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Reflecting on D-Day: world-class training led to air supremacy

  • Published
  • By Staff Sgt. Clint Atkins
  • AETC Public Affairs
Many know June 6, 1944, as D-Day, the day when more than 150,000 Allied Forces stormed the Nazi-occupied beaches of Normandy, France, selflessly risking their lives to establish a strategic beachhead.

Though the victory came at a high price, few friendly casualties were lost to enemy aircraft that day, largely due to the expert training American aircrews put to good use in the skies over Europe.

Prior to the invasion of Normandy, Allied Air Forces' air campaign against the Luftwaffe and German war factories crippled the Nazis' ability to effectively project air power over the theater.

"The air campaign had succeeded so fabulously that the Allies did not just have air superiority for the cross-channel invasion, but air supremacy," said Gary Boyd, Headquarters Air Education and Training Command historian. "The Luftwaffe had been decimated in the months and weeks leading up to the invasion. Germany lost almost half of all its available fighter pilots every month from February 1944 until D-Day. That was a staggering attrition rate and speaks to the general excellence of American training."

During the first six months of 1944, 6,813 bombers dropped 16,522 tons of bombs on aircraft factories, and 8,257 bombers dropped 21,268 tons of bombs on airfields and air parks. More than 3,500 enemy aircraft on the ground were destroyed or damaged.

Allied Air Forces ruled the skies over the theater with P-47 Thunderbolts, P-51 Mustangs, P-38 Lightnings, Spitfires and Hawker Typhoons. Within the five months prior to D-Day, Allied Air Forces killed 2,262 German fighter pilots. By May 1944, the Luftwaffe lost 50 percent of its available fighting force.

The historical military aviation achievements on and leading up to D-Day in Europe began with world-class training back in the United States.

By 1943, Army Air Forces Flying Training Command, what is now known as Air Education and Training Command, was effectively producing planeloads of pilots. Nearly 47,000 pilots graduated pilot training during the command's peak in 1943. The Army Air Forces Technical Training Command also reached an extraordinary level of production in 1943, graduating almost 644,000 technicians.

The U.S. Army Air Corps, which soon became the Army Air Forces, led by Gen. Henry "Hap" Arnold, masterfully implemented a vast expansion of its aviation training capabilities in 1942. The two decades prior saw relatively little production with a total of only 15,000 technicians, and even fewer pilots, graduated during those years.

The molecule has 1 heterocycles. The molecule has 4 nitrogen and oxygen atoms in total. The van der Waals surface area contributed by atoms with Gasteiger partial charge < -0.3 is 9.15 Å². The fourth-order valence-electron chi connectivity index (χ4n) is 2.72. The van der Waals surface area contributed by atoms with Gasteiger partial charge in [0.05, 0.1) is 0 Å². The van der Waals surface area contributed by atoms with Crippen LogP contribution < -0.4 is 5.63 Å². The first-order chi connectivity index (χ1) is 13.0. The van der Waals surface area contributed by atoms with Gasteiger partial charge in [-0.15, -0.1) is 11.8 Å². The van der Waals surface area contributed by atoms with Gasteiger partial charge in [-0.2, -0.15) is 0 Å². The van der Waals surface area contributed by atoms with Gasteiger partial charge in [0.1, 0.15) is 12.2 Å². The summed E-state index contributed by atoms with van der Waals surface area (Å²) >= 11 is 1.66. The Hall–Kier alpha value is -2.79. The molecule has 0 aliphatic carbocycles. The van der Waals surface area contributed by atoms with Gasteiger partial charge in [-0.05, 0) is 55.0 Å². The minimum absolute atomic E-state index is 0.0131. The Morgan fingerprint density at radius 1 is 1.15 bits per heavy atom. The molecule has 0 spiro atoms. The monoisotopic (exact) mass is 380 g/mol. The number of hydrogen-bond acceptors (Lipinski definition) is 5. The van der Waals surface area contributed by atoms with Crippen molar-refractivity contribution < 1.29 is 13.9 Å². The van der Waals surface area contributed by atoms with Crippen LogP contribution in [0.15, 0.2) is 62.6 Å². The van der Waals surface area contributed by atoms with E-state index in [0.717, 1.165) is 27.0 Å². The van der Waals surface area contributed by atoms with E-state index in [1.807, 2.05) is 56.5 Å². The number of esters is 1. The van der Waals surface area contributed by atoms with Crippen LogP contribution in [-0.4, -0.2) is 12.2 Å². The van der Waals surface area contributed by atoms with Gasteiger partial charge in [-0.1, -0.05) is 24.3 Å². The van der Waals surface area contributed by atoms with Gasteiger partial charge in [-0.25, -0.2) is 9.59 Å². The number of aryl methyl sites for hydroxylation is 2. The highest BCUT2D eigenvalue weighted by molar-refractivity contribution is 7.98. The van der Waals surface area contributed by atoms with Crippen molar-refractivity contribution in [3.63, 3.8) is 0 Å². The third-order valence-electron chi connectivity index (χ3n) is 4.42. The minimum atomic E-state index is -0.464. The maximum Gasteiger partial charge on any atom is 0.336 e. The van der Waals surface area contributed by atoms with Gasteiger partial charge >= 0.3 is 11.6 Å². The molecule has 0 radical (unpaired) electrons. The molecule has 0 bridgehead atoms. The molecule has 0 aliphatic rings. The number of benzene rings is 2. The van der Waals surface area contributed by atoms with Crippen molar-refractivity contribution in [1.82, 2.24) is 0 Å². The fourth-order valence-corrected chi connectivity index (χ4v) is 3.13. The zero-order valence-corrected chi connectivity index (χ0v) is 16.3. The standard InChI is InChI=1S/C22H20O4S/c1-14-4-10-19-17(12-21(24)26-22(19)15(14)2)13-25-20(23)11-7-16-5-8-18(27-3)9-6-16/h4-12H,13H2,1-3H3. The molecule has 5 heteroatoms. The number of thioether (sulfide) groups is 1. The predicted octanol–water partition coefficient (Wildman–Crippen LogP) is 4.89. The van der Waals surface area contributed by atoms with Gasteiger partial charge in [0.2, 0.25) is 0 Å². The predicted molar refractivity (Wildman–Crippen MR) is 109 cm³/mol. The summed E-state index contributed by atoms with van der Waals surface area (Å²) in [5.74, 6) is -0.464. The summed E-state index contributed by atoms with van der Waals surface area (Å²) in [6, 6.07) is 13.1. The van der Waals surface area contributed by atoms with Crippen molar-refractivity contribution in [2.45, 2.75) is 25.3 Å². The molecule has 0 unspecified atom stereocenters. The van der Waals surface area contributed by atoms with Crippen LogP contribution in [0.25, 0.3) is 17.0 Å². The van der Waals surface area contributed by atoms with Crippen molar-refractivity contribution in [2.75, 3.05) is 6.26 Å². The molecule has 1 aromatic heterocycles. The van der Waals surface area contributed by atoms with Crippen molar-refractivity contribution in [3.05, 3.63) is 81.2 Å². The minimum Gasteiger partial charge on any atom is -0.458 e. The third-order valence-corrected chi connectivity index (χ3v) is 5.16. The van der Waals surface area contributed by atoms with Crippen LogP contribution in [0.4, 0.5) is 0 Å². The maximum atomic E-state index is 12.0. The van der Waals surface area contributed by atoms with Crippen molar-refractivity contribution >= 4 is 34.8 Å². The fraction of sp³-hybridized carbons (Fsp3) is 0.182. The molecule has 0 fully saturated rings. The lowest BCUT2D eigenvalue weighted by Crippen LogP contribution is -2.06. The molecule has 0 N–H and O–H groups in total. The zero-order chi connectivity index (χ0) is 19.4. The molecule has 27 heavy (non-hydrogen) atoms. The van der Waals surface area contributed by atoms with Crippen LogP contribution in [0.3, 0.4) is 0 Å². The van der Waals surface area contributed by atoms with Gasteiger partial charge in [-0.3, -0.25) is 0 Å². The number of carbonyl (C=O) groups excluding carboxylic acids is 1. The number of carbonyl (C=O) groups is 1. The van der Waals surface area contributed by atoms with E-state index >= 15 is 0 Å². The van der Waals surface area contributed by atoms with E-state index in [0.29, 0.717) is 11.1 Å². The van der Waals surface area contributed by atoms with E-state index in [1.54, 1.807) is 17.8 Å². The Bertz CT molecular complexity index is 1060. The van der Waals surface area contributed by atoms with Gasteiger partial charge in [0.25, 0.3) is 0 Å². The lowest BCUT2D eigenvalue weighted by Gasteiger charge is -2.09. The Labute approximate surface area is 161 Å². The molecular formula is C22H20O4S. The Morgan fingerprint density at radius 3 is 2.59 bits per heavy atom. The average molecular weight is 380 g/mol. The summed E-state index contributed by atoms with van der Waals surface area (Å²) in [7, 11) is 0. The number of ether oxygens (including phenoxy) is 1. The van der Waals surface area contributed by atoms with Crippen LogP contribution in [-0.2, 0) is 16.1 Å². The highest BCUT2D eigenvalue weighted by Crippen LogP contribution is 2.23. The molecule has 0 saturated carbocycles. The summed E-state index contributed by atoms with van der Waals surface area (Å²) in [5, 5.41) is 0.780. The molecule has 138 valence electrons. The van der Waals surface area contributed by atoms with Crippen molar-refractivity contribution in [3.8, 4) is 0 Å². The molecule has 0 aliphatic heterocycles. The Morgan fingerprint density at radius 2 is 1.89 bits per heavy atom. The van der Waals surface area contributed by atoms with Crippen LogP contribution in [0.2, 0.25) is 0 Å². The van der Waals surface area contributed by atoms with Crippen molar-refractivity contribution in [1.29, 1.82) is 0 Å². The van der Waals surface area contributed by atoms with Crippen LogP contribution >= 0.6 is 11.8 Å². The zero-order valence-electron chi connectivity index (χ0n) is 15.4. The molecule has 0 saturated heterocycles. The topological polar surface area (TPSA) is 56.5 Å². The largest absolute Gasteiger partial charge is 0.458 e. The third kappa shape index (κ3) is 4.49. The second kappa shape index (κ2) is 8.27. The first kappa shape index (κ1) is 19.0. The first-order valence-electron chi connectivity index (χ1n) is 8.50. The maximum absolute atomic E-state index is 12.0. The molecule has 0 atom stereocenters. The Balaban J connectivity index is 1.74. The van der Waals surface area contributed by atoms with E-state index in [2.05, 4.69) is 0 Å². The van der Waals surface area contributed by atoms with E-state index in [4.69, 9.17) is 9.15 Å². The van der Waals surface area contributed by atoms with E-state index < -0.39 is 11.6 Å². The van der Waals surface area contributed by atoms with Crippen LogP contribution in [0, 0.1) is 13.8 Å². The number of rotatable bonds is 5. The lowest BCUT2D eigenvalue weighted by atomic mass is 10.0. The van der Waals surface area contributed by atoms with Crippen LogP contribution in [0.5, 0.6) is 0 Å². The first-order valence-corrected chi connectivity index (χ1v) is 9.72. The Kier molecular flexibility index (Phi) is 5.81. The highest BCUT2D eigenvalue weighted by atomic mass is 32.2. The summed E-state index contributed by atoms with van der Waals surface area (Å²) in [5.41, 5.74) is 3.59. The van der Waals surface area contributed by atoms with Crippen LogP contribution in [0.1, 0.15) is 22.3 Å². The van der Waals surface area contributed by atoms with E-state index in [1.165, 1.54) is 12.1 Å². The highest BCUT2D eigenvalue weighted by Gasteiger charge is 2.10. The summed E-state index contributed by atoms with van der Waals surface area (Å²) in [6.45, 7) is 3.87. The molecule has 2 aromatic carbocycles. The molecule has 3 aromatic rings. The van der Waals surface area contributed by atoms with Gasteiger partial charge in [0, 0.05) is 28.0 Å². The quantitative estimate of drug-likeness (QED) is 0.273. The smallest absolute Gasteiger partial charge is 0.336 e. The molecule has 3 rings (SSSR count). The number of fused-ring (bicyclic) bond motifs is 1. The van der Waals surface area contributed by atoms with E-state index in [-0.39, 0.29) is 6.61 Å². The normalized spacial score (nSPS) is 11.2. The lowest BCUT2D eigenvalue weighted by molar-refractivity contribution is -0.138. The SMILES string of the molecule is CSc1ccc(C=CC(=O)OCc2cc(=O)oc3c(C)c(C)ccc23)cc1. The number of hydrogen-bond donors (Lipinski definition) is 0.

When Arnold merged the flying and technical training missions July 31, 1943, creating the Army Air Forces Training Command, the command's size was larger than today's entire U.S. Air Force. At the height of World War II, the command boasted 461,656 personnel and 438 training bases.

The never-before-seen level of world-class aviation and technical training allowed the Army Air Forces and its allies to control the skies and provide game-changing support to the warfighters on the ground.

"No other nation could compete with the quality, consistency and industrial scale of American flying and technical training," Boyd said. "It was simply staggering. Our enemies were in denial at the scale and quality of the training effort. Nothing before or since has equaled the training efforts of the United States in World War II, and nowhere was its impact more telling than over the skies of Normandy."

Today, AETC has 23 wings at 12 bases that educated and trained 261,752 Airmen in fiscal year 2013, and continues to follow the precedence set by the World War II-era Airmen who established the U.S. Air Force as the best in the world.

"AETC proudly carries on the tradition of world-class training. Our high standard of excellence is forged from the fires of the Army Air Forces Flying Training Command," said Gen. Robin Rand, AETC commander. "Through all the years our mission remains support the warfighter by training Airmen who can deliver airpower wherever and whenever called."